Merged breweries confirm opening of first pub in Glasgow
THE newly-merged Isle of Arran and Isle of Skye breweries have confirmed plans to open their first craft beer pub in Glasgow city centre.
Arran Brewery plc – the new holding company for the two breweries – has acquired the leasehold of premises in a former bank on the corner of West Regent and Hope Streets; it aims to launch the venue in March, subject to planning and licensing approval.
Leading with craft beers from Arran and Skye, with guest ales from Scottish microbreweries, it will be the first pub to open under Arran Brewery’s ambitious investment scheme.
As reported in SLTN, the firm is seeking to raise £10 million over the next three years to increase production at both island brewery sites, build a bottling facility on the mainland and establish a chain of pubs.
News of the first pub came just a week after the two breweries announced plans to merge in a move that will see both the Arran and Skye breweries more than double production to become 50-barrel plants in the next 12 months.
The newly-formed group, which will be headed by Isle of Arran Brewery owner Gerald Michaluk, with Isle of Skye Brewery’s Angus and Pam MacRuary on the board, also aims to increase its turnover from £1.2 million to £12m in the next three years and more than treble the combined workforce from 20 to 76.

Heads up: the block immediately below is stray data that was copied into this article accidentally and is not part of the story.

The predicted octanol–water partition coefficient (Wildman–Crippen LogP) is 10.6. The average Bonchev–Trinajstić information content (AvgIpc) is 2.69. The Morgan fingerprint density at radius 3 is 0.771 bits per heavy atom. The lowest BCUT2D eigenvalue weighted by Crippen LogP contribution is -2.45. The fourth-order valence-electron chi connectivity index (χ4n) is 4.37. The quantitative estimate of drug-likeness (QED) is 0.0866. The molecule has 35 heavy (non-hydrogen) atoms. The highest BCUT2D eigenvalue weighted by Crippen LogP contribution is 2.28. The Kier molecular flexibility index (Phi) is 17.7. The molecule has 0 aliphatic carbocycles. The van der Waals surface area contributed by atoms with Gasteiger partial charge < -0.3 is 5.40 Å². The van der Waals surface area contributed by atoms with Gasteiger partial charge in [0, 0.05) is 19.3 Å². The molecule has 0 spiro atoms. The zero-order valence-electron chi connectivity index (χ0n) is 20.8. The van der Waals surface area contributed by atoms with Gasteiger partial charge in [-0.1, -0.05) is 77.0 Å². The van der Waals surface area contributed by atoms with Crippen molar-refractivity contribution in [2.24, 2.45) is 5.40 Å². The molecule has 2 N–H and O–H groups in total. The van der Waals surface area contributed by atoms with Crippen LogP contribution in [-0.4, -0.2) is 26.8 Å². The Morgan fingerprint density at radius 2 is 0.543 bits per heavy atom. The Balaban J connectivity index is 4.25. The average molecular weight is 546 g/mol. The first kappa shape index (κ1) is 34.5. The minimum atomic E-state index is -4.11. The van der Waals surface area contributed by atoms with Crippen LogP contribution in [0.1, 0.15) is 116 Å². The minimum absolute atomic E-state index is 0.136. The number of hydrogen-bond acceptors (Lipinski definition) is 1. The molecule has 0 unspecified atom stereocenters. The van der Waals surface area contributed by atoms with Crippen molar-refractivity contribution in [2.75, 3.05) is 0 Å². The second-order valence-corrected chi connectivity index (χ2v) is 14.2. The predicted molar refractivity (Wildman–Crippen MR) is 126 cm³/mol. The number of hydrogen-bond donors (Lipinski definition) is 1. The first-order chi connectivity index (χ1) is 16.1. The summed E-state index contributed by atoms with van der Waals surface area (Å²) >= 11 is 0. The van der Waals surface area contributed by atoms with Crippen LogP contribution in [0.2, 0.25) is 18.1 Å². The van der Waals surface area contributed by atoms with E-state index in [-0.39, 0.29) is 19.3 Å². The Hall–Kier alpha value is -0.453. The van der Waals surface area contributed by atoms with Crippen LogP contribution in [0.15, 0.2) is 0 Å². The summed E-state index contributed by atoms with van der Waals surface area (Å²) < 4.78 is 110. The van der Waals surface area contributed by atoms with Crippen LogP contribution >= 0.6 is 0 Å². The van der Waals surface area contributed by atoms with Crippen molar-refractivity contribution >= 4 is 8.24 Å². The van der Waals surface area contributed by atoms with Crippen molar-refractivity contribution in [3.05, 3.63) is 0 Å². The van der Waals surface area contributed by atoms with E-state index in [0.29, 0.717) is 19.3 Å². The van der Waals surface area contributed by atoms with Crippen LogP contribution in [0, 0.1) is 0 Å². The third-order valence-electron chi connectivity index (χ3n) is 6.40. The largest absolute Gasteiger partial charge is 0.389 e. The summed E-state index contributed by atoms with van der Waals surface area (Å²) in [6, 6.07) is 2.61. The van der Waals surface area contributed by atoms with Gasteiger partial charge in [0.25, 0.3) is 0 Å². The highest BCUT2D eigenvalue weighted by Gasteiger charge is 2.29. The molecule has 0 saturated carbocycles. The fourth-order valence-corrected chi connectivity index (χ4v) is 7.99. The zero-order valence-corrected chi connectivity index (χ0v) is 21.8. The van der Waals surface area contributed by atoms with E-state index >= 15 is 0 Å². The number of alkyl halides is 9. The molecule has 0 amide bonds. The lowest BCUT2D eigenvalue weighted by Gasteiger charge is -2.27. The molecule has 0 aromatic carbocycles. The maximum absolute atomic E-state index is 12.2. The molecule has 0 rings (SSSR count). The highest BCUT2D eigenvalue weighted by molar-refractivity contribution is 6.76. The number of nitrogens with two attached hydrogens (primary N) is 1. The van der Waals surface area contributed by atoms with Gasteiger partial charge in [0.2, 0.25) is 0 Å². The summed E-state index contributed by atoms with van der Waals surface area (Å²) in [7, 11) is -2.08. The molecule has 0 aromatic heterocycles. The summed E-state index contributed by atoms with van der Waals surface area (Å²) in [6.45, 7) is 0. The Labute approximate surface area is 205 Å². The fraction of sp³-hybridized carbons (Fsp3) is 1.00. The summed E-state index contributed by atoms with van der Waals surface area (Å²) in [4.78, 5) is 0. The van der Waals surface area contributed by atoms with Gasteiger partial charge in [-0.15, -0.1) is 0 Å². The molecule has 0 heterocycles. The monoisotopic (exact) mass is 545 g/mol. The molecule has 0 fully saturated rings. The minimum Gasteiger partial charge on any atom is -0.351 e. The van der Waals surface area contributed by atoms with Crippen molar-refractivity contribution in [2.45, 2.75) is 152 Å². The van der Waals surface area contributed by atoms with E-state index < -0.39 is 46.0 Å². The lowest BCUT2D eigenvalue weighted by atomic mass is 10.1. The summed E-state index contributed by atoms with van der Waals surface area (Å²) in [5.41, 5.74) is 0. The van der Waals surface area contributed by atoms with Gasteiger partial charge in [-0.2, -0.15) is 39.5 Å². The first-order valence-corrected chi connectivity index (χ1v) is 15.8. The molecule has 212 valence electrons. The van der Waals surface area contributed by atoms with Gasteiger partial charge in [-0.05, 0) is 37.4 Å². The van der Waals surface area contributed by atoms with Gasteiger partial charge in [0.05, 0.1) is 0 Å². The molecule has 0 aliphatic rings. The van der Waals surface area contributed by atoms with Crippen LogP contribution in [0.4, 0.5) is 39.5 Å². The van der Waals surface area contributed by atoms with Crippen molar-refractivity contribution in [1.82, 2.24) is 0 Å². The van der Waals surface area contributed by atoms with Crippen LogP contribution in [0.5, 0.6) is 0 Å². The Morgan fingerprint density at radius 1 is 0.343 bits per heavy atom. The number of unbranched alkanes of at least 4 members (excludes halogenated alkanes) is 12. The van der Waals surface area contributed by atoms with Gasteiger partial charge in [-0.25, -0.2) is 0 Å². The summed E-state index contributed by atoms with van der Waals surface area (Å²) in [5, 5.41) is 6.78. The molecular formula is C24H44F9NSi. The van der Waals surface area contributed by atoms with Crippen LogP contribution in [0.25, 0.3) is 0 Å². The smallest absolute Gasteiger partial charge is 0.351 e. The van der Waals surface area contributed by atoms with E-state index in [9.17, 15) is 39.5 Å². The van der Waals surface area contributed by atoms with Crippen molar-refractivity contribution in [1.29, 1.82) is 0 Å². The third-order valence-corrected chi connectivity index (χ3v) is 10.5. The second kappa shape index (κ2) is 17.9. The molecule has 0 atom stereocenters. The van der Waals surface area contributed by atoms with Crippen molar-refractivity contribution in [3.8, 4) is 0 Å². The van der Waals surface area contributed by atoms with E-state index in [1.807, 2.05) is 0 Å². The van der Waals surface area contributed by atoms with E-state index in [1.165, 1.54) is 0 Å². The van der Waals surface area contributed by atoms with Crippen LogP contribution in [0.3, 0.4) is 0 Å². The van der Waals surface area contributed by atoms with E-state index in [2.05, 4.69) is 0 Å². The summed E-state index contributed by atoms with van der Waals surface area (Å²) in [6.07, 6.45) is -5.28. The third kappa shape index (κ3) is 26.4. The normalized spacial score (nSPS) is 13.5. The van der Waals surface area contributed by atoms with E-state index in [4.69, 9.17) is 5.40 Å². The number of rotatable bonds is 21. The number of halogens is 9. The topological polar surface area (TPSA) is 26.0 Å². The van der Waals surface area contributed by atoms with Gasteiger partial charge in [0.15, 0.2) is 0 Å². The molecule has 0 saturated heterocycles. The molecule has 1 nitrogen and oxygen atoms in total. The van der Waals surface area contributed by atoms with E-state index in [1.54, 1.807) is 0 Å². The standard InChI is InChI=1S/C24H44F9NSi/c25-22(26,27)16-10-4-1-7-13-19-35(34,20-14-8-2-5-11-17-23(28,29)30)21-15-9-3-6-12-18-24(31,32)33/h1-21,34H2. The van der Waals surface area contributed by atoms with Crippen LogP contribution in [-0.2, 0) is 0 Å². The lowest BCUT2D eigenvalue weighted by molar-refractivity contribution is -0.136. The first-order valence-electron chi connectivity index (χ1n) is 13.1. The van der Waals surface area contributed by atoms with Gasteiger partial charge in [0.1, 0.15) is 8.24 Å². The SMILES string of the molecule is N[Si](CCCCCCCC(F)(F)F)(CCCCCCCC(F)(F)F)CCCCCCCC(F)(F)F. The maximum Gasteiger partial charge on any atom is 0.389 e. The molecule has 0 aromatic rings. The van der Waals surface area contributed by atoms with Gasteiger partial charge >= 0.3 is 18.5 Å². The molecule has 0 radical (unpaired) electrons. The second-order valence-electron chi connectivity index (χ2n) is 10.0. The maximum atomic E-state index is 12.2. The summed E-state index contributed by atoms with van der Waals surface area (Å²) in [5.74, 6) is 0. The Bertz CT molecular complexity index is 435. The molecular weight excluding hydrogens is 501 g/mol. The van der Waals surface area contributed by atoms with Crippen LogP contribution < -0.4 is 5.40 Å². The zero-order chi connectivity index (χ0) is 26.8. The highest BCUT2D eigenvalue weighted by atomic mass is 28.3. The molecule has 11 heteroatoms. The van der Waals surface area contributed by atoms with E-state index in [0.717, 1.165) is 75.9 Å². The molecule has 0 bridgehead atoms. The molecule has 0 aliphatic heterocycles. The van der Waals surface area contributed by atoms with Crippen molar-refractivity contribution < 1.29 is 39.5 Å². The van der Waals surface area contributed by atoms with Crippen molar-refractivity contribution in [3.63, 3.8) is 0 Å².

Michaluk, who bought the Arran Brewery, near Brodick, out of administration in 2008, said the merger “made sense”.
“We need to grow rapidly and even though we’re building a new brewhouse at Arran next year, it was a case of what do we do in the interim?” he told SLTN.
“The opportunity to merge with the Isle of Skye [Brewery] came up and it made sense.
“There is good synergy between the two – we’re both island breweries and a similar size.
“We’re aiming to grow the business rapidly over the next three years by expanding sales from Scotland to the rest of the UK and internationally.”
MacRuary, who set up the Skye brewery in 1995, had been considering retirement before the deal came up.
“This time next year both sites will be producing two and a half times what they’re currently producing,” he said.
“The pubs will give us a permanent route for Skye and Arran beers, rather than the guest ale circuit.”
• Cairngorm Brewery Company is investing £1.6 million to expand its production site in Aviemore, it was confirmed last week.